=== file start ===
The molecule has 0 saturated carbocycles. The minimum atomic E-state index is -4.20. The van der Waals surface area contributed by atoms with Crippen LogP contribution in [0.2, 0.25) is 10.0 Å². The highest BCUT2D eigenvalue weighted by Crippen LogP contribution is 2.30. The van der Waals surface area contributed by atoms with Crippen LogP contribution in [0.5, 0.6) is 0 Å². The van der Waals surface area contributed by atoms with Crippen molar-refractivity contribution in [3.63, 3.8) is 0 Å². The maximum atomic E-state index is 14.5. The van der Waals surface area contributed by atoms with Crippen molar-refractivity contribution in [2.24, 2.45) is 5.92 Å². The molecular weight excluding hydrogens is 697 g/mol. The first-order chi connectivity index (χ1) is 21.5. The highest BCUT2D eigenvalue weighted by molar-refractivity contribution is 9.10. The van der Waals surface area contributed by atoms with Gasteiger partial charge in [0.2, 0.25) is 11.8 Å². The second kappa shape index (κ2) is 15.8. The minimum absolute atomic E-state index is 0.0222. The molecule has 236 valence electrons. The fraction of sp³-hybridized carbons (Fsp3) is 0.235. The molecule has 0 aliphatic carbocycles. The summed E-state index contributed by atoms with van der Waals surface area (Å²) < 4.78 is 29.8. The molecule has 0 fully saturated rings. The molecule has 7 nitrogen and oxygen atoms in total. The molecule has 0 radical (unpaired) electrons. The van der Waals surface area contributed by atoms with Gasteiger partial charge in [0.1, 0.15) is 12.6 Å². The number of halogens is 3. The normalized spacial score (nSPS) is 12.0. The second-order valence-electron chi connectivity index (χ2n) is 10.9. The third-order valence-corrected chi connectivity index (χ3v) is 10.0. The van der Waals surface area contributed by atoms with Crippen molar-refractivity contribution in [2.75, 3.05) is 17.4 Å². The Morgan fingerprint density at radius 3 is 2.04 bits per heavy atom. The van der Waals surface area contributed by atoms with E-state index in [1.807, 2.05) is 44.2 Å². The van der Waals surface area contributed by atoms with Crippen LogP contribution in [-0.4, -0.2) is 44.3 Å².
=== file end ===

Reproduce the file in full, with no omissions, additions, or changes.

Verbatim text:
The molecule has 0 saturated carbocycles. The minimum atomic E-state index is -4.20. The van der Waals surface area contributed by atoms with Crippen LogP contribution in [0.2, 0.25) is 10.0 Å². The highest BCUT2D eigenvalue weighted by Crippen LogP contribution is 2.30. The van der Waals surface area contributed by atoms with Crippen LogP contribution in [0.5, 0.6) is 0 Å². The van der Waals surface area contributed by atoms with Crippen molar-refractivity contribution in [3.63, 3.8) is 0 Å². The maximum atomic E-state index is 14.5. The van der Waals surface area contributed by atoms with Crippen molar-refractivity contribution in [2.24, 2.45) is 5.92 Å². The molecular weight excluding hydrogens is 697 g/mol. The first-order chi connectivity index (χ1) is 21.5. The highest BCUT2D eigenvalue weighted by molar-refractivity contribution is 9.10. The van der Waals surface area contributed by atoms with Gasteiger partial charge in [0.2, 0.25) is 11.8 Å². The second kappa shape index (κ2) is 15.8. The minimum absolute atomic E-state index is 0.0222. The molecule has 236 valence electrons. The fraction of sp³-hybridized carbons (Fsp3) is 0.235. The molecule has 0 aliphatic carbocycles. The summed E-state index contributed by atoms with van der Waals surface area (Å²) < 4.78 is 29.8. The molecule has 0 fully saturated rings. The molecule has 7 nitrogen and oxygen atoms in total. The molecule has 0 radical (unpaired) electrons. The van der Waals surface area contributed by atoms with Gasteiger partial charge in [0.1, 0.15) is 12.6 Å². The number of halogens is 3. The normalized spacial score (nSPS) is 12.0. The second-order valence-electron chi connectivity index (χ2n) is 10.9. The third-order valence-corrected chi connectivity index (χ3v) is 10.0. The van der Waals surface area contributed by atoms with Crippen molar-refractivity contribution in [2.75, 3.05) is 17.4 Å². The Morgan fingerprint density at radius 3 is 2.04 bits per heavy atom. The van der Waals surface area contributed by atoms with E-state index in [1.807, 2.05) is 44.2 Å². The van der Waals surface area contributed by atoms with Crippen LogP contribution in [-0.4, -0.2) is 44.3 Å².